Monday, November 21, 2011

We are such stuff
As dreams are made on,
and our little life
Is rounded with a sleep.

William Shakespeare (The Tempest) as quoted by
Stephen Greenblatt, Will In The World

Wednesday, October 26, 2011

Sin of self-love possesseth all mine eye
And all my soul, and all my every part;
And for this sin there is no remedy,
It is so grounded inward in my heart.
Methinks no face so gracious is as mine,
No shape so true, no truth of such account;
And for myself mine own worth do define,
As I all other in all worths surmount.
But when my glass shows me myself indeed
Beated and chopp'd with tanned antiquity,
Mine own self-love quite contrary I read;
Self so self-loving were iniquity.
   'Tis thee, myself, that for myself I praise,
   Painting my age with beauty of thy days.

William Shakespeare, Sonnet 62

Thursday, September 15, 2011

Old age hath yet his honour and his toil;
Death closes all: but something ere the end,
Some work of noble note, may yet be done,
Not unbecoming men that strove with Gods.
The lights begin to twinkle from the rocks:
The long day wanes: the slow moon climbs: the deep
Moans round with many voices. Come, my friends,
'Tis not too late to seek a newer world.
Push off, and sitting well in order smite
The sounding furrows; for my purpose holds
To sail beyond the sunset, and the baths
Of all the western stars, until I die.
It may be that the gulfs will wash us down:
It may be that we shall touch the Happy Isles,
And see the great Achilles, whom we knew.
Tho' much is taken, much abides; and tho'
We are not now that strength which in old days
Moved heaven and earth; that which we are, we are;
One equal temper of heroic hearts,
Made weak by time and fate, but strong in will
To strive, to seek, to find, and not to yield.

Alfred, Lord Tennyson

Thursday, August 18, 2011

How comes it now, my husband, O, how comes it,
That thou art then estranged from thyself?
Thyself I call it, being strange to me,
That, undividable, incorporate,
Am better than thy dear self's better part.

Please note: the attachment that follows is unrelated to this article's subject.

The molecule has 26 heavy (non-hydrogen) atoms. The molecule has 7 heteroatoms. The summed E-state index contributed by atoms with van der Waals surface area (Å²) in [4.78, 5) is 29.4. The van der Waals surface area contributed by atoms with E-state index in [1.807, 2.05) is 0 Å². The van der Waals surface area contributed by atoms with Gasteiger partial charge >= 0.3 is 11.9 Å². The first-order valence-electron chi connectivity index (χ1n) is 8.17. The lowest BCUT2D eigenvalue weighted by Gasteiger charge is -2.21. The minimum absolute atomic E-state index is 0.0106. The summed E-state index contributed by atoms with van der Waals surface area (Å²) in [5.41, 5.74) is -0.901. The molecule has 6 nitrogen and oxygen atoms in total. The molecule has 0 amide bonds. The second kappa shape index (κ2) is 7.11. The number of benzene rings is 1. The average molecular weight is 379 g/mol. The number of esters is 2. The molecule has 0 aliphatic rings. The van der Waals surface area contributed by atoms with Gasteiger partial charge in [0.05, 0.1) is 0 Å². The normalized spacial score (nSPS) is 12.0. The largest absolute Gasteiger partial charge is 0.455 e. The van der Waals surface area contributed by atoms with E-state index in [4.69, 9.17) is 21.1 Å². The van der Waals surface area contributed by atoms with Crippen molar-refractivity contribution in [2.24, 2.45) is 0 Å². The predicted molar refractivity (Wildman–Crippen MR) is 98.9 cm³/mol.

Ah, do not tear away thyself from me;
For know, my love, as easy mayst thou fall
A drop of water in the breaking gulf,

And take unmingled thence that drop again
Without addition or diminishing,
As take from me thyself, and not me too. 

William Shakespeare, The Comedy of Errors, Act 2, Scene 2

Thursday, July 07, 2011

Not only that anything should be, but that this very thing should be, is mysterious!  Philosophy stares, but brings no reasoned solution, for from nothing to being there is no logical bridge.

Wiliam James, as quoted by Geoffrey O'Brien in The New York Review of July 14, 2011

Friday, June 10, 2011

Ingrate, he had of me all he could have;
I made him just and right,
Sufficient to have stood,
Though free to fall.

Milton, Paradise Lost, Book III.

Friday, May 06, 2011

Life [has become] that strange experience in which you're zooming along a freeway and suddenly realize that you haven't paid any attention to driving for the last fifteen minutes, yet you're still alive and didn't crash.

Douglas Coupland, as quoted by Pico Iyer in "The McLuhan Galaxy", New York Review of Books (May 26, 2011)

Thursday, May 05, 2011

True ambivalence: not feeling unsure, but feeling opposing extremes of conviction at once....ambivalence holds more information than any single emotion.

Rivka Galchen, "Dream Machine" The New Yorker (May 2, 2011)

Thursday, March 31, 2011